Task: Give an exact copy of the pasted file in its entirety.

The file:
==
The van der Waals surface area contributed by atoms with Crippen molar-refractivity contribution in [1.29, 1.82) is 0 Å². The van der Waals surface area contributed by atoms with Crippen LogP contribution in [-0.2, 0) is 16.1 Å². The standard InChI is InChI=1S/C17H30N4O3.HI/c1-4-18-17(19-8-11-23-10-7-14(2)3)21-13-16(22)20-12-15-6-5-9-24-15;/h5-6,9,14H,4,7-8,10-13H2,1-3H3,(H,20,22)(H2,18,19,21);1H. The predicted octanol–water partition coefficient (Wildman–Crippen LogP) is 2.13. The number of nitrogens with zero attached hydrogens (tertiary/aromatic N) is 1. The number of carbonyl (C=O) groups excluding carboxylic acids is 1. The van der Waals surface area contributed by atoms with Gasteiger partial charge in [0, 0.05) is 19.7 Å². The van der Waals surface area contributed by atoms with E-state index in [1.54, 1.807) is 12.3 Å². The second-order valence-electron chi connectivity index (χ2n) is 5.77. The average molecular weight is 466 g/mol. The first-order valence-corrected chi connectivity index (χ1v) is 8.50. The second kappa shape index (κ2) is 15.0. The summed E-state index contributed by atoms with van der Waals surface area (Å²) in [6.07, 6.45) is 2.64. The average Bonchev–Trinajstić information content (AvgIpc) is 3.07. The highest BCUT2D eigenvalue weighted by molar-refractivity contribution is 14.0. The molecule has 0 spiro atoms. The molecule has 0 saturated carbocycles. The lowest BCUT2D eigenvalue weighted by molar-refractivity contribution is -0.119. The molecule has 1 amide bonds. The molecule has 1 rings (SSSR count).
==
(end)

The van der Waals surface area contributed by atoms with Crippen molar-refractivity contribution in [1.29, 1.82) is 0 Å². The van der Waals surface area contributed by atoms with Crippen LogP contribution in [-0.2, 0) is 16.1 Å². The standard InChI is InChI=1S/C17H30N4O3.HI/c1-4-18-17(19-8-11-23-10-7-14(2)3)21-13-16(22)20-12-15-6-5-9-24-15;/h5-6,9,14H,4,7-8,10-13H2,1-3H3,(H,20,22)(H2,18,19,21);1H. The predicted octanol–water partition coefficient (Wildman–Crippen LogP) is 2.13. The number of nitrogens with zero attached hydrogens (tertiary/aromatic N) is 1. The number of carbonyl (C=O) groups excluding carboxylic acids is 1. The van der Waals surface area contributed by atoms with Gasteiger partial charge in [0, 0.05) is 19.7 Å². The van der Waals surface area contributed by atoms with E-state index in [1.54, 1.807) is 12.3 Å². The second-order valence-electron chi connectivity index (χ2n) is 5.77. The average molecular weight is 466 g/mol. The first-order valence-corrected chi connectivity index (χ1v) is 8.50. The second kappa shape index (κ2) is 15.0. The summed E-state index contributed by atoms with van der Waals surface area (Å²) in [6.07, 6.45) is 2.64. The average Bonchev–Trinajstić information content (AvgIpc) is 3.07. The highest BCUT2D eigenvalue weighted by molar-refractivity contribution is 14.0. The molecule has 0 spiro atoms. The molecule has 0 saturated carbocycles. The lowest BCUT2D eigenvalue weighted by molar-refractivity contribution is -0.119. The molecule has 1 amide bonds. The molecule has 1 rings (SSSR count).